Normandië en Picardië – Romeijn de Hooghe, Pieter Mortier, 1693

BEAUTIFUL MAP OF NORMANDY AND PICARDY “Carte Maritime des Environs de Dieppe depuis Asselane jusques au Havre de Grace“, copper…

Lees verder



Carte Maritime des Environs de Dieppe depuis Asselane jusques au Havre de Grace, copper engraving made by Romeijn de Hooghe and published by Pieter Mortier of Amsterdam in 1693. Coloured by a later hand. Size: 62 x 50 cm.

Elaborately etched and engraved chart of northwestern France with the regions of Picardy and Normandy including the town of Dieppe and the mouth of the Seine river with Le Havre and Rouen. There are lovely inset views of Dieppe and Rouen.

Dieppe was the premier port of France in the 17th century and had housed the most advanced French school of cartography in the 16th century. The town was largely destroyed by an Anglo-Dutch naval bombardment in 1694.

Le Havre affirmed its maritime and international calling during the 17th century when the French West India Company settled there in 1643. There were imports of exotic products from America (sugar, cotton, tobacco, coffee, and various spices) and slave trade enriched local traders. Le Havre was the third largest French slave trade port (after Nantes and La Rochelle. The Anglo-Dutch bombarded the city several times during the Nine Year’s War, notably in 1694 and in 1696.

In the 17th century prosperity was brought to the city of Rouen through the textile trade and the increased use of port facilities, as well as the development of public transportation and other industries. Rouen was well known for the production of wool and faience (glazed ceramic ware); wool being the main source of wealth for the city.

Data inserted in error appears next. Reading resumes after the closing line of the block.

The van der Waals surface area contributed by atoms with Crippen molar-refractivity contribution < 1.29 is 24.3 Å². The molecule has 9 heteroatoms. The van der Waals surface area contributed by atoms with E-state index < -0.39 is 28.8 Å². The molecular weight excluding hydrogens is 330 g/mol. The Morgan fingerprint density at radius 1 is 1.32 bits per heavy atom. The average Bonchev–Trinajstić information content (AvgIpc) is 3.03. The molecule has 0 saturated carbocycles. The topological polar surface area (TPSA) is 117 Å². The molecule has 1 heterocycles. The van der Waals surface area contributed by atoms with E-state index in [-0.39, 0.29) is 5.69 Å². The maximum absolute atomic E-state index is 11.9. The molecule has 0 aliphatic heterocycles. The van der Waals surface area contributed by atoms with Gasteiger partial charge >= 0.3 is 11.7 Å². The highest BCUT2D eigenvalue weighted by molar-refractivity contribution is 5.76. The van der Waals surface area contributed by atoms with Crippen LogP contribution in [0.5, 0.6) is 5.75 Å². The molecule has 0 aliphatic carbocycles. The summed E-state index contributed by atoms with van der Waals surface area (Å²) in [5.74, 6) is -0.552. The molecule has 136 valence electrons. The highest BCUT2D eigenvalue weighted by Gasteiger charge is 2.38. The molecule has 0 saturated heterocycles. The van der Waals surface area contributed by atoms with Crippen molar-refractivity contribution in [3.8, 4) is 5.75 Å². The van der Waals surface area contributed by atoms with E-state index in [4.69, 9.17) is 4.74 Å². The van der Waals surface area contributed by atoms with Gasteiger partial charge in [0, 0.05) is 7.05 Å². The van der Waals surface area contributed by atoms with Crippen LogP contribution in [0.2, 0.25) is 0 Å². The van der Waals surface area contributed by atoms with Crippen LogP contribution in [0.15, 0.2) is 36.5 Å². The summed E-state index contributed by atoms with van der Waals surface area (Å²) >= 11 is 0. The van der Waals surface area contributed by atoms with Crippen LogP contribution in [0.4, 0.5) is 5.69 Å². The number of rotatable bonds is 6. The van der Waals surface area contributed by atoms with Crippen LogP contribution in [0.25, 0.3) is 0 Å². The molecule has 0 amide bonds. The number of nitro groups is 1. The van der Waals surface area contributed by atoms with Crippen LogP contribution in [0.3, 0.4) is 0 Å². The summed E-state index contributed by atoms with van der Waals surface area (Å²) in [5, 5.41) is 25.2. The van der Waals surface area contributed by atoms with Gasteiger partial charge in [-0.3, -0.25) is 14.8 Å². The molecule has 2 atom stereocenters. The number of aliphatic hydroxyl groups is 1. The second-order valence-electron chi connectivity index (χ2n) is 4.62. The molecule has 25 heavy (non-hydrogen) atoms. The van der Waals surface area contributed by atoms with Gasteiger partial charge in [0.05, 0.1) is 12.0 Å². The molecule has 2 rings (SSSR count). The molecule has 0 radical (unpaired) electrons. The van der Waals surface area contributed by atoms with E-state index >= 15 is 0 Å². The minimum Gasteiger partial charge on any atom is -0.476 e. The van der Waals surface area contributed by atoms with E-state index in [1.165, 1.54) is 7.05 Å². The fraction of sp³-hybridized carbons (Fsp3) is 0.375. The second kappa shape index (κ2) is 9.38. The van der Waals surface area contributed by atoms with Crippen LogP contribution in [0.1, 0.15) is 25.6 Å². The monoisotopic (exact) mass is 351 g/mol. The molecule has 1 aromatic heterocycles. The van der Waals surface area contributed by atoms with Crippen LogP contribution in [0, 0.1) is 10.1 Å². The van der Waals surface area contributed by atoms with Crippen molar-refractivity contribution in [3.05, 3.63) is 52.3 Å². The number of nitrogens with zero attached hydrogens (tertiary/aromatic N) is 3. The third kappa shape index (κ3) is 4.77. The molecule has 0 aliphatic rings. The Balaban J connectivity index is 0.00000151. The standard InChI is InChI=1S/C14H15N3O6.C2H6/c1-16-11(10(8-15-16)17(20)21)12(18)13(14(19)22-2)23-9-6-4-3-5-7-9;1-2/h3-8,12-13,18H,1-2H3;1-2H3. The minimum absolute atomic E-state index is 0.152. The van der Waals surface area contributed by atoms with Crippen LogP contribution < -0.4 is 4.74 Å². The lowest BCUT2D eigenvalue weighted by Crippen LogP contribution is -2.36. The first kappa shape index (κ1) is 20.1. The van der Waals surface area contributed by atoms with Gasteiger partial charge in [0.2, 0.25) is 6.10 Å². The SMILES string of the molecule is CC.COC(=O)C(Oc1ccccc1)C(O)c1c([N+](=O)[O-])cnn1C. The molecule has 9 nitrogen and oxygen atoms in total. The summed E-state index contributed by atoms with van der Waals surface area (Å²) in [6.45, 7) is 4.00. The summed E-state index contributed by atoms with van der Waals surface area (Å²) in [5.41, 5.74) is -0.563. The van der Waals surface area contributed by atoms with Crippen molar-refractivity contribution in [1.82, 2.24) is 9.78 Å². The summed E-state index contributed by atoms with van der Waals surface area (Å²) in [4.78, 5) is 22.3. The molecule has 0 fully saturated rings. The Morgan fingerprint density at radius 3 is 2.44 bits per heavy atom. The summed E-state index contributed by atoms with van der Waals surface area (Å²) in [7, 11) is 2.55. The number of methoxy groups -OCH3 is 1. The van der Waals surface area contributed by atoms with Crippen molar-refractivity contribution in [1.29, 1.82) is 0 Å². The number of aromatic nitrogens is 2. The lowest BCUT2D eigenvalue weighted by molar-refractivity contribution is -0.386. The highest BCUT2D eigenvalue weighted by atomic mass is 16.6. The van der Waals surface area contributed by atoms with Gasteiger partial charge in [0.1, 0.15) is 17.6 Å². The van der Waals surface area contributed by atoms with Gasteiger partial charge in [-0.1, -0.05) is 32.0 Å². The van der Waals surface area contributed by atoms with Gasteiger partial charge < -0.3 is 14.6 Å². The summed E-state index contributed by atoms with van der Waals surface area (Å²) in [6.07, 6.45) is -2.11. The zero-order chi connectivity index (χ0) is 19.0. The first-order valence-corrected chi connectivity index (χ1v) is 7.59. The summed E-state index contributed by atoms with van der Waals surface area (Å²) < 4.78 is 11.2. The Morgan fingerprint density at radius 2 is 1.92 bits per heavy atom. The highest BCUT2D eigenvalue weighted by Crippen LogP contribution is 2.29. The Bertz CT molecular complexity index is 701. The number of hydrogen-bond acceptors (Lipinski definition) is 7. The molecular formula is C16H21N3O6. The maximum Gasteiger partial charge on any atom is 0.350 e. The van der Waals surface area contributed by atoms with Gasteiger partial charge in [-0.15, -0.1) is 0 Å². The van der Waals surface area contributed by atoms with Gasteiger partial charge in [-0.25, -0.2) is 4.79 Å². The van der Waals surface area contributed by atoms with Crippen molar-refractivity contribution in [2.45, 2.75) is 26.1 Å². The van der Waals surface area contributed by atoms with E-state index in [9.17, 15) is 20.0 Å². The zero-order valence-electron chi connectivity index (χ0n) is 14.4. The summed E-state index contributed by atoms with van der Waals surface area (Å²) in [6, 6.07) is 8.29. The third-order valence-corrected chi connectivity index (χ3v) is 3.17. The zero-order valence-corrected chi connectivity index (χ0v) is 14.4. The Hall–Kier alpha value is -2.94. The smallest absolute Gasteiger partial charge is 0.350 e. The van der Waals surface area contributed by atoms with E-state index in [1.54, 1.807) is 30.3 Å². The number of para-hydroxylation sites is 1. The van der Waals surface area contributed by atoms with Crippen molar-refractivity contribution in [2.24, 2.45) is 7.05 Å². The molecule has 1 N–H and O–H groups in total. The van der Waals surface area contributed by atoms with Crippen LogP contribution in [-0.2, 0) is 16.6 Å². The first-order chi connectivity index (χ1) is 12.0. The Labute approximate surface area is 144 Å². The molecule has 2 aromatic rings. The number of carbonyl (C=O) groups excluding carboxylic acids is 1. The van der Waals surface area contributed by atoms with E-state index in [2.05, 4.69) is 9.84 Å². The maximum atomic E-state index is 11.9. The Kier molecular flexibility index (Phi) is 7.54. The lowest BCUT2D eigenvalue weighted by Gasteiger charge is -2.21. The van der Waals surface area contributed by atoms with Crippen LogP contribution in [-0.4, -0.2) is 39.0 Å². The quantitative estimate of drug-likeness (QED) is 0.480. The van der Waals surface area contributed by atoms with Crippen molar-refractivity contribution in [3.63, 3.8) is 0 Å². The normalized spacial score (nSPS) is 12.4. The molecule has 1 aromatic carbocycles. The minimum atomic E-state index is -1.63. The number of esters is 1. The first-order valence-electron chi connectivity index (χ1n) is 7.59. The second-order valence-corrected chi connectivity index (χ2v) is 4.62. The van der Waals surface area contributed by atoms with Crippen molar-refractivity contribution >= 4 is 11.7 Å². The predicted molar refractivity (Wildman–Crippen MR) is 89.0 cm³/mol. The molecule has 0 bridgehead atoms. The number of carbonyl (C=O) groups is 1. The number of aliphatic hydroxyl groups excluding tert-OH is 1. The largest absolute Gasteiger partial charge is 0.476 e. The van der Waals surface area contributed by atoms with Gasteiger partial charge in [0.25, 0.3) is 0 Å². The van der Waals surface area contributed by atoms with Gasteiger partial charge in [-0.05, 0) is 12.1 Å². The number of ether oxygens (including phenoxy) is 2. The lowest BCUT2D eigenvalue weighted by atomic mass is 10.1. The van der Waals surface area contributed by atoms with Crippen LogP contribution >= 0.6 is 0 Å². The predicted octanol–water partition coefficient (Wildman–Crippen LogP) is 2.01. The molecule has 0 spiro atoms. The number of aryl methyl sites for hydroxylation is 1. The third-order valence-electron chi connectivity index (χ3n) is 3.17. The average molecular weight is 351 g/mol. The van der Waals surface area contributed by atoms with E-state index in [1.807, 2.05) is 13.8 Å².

The map is from the “Cartes marines a l’usage des armées du Roy de la Grande Bretagne”, the second part of the “Neptune François”, in which charts are larger and more lavishly decorated than those of any preceding book of this kind. This magnificent work was intended more as a show piece than something to be used by pilots at sea. (According to Cor Koeman it is “the most expensive sea-atlas ever published in Amsterdam in the seventeenth century”.)

This part of the atlas, which contains nine charts, constitutes “the most spectacular type of maritime cartography”. It was prepared for the use of William III who needed accurate information on the Channel coasts for his war plans against king Louis XIV of France. In 1694 he sent an expedition to attack several of the ports which are illustrated in the etched vignettes that decorate these charts. What has won their lasting fame, however, is the identity of their author: the artist-engraver Romeijn de Hooghe (1645-1708). Since he undertook all stages of production himself, the charts exhibit a rare harmony of design and execution. The allegorical subjects which characterise his designs are here transformed into dramatic cartouches.

This map is dedicated to Diederik Dicx (1650-1719) a high ranking Dutch civil servant who was bailiff of the water board of Kennemerland (NL).

Price: Euro 1.350,-